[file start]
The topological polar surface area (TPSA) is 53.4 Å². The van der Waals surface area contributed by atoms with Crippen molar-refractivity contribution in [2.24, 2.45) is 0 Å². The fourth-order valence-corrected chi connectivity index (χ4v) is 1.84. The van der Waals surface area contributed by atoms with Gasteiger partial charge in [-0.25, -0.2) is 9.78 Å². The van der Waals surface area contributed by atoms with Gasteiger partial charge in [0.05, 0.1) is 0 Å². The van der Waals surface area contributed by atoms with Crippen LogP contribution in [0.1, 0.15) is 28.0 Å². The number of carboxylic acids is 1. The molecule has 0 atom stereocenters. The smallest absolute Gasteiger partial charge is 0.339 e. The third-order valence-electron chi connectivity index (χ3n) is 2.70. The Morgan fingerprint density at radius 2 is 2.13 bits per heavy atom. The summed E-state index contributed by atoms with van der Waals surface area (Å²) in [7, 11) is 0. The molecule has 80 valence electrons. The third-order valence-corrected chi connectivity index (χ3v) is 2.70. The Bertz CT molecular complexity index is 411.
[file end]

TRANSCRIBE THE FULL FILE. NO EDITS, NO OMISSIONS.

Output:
The topological polar surface area (TPSA) is 53.4 Å². The van der Waals surface area contributed by atoms with Crippen molar-refractivity contribution in [2.24, 2.45) is 0 Å². The fourth-order valence-corrected chi connectivity index (χ4v) is 1.84. The van der Waals surface area contributed by atoms with Gasteiger partial charge in [-0.25, -0.2) is 9.78 Å². The van der Waals surface area contributed by atoms with Gasteiger partial charge in [0.05, 0.1) is 0 Å². The van der Waals surface area contributed by atoms with Crippen LogP contribution in [0.1, 0.15) is 28.0 Å². The number of carboxylic acids is 1. The molecule has 0 atom stereocenters. The smallest absolute Gasteiger partial charge is 0.339 e. The third-order valence-electron chi connectivity index (χ3n) is 2.70. The Morgan fingerprint density at radius 2 is 2.13 bits per heavy atom. The summed E-state index contributed by atoms with van der Waals surface area (Å²) in [7, 11) is 0. The molecule has 80 valence electrons. The third-order valence-corrected chi connectivity index (χ3v) is 2.70. The Bertz CT molecular complexity index is 411.